Don’t Knock It Until You Try It


Today we had our final Spanish class in La Paz. As we headed to the El Nopal campus we readied ourselves as a family to say goodbye to something that we had all thoroughly enjoyed. After repeating our mantra, “Saying goodbye to people, places, and things is a part of traveling. We would never have had this experience if we didn’t continue our journey forward”, we were back on track and ready to head to class.

As we have previously mentioned classes at El Nopal have been fabulous. The teachers are wonderful, the campus is inviting, and it has been a great way to get us practicing Spanish. However, the reality is that with all the support of the great folks at El Nopal, learning a new language is still challenging. This is especially true when you are tired, stressed, or trying to describe a complex idea or process. No matter how much you practice, changing your brain over to communicate in another language can be taxing.


Growing up in the United States it is not uncommon to hear friends, neighbors, politicians, and the media expound on how foreigners immigrating to America should have to speak English. There is so much debate about having to teach English to students in public schools who come from another country and don’t know the language. As well as debate on whether public services should be offered in any other language besides English.

However, it is really easy to sit in your native country comfortably speaking your native language and judge those who can’t yet speak the language, or those who are still learning. To those people that say “you shouldn’t move to a country if you can’t speak the language,” we say well then you go and give it a try. Of course everyone traveling to or moving to a new country would love to understand and speak the native language. Not many people truly want to struggle to understand or communicate. However, it is easier said then done. Mastering a new language takes a lot of work and even with all the best intentions it takes time. However, it is a lot easier when you have the support of the community.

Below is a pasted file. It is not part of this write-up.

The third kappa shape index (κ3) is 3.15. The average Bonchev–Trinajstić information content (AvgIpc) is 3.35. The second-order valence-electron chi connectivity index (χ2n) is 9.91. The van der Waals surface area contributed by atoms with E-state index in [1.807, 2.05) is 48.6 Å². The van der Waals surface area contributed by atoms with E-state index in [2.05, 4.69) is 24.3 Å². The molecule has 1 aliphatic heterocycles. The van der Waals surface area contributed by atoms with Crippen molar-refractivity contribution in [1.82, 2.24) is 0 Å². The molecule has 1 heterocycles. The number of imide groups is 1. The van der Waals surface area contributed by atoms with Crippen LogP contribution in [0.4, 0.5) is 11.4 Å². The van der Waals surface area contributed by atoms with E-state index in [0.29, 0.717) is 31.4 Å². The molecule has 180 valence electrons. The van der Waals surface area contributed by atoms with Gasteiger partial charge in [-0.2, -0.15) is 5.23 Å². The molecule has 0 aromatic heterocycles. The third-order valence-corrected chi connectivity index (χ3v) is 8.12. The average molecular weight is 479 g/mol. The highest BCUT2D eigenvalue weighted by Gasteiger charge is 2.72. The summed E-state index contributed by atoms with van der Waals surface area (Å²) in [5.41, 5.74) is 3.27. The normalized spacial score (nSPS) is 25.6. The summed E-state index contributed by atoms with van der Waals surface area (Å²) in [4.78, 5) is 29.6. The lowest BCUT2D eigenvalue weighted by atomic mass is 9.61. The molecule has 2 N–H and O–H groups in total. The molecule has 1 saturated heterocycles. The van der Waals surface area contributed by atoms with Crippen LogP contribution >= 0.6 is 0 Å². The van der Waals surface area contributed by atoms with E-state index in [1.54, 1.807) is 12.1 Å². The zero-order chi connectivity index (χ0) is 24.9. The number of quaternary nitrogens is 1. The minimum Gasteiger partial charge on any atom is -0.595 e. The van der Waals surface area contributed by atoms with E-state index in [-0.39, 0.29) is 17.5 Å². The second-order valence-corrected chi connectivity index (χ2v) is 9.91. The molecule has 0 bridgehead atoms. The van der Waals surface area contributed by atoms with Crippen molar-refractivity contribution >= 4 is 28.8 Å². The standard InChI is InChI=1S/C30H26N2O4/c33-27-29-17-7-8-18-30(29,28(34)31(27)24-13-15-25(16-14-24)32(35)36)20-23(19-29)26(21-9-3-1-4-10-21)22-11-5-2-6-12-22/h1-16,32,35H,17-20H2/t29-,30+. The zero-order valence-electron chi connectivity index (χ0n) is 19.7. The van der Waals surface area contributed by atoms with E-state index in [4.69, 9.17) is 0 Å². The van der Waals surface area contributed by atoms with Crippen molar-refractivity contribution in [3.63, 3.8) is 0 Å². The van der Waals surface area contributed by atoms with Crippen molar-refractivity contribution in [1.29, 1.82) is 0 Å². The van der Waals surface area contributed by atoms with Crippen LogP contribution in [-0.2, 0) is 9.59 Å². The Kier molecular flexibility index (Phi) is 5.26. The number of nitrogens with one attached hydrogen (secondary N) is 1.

Our teachers and new friends at El Nopal, from the adults to the kids, have been truly great in making us feel comfortable as we take that awkward step in speaking a new language. The people that we have met in La Paz have also been super friendly and more than helpful in working to communicate with us as we practice our language skills. It would be really helpful if everyone was put in the position of having to speak a new language in a foreign environment. That way we would all be a little more understanding and compassionate when interacting with others who are speaking a new language. From schools, to government offices, to grocery stores, it would be nice if we all worked to communicate with each other the way we would want to be communicated to if we were surrounded by a foreign language.


2 thoughts on “Don’t Knock It Until You Try It

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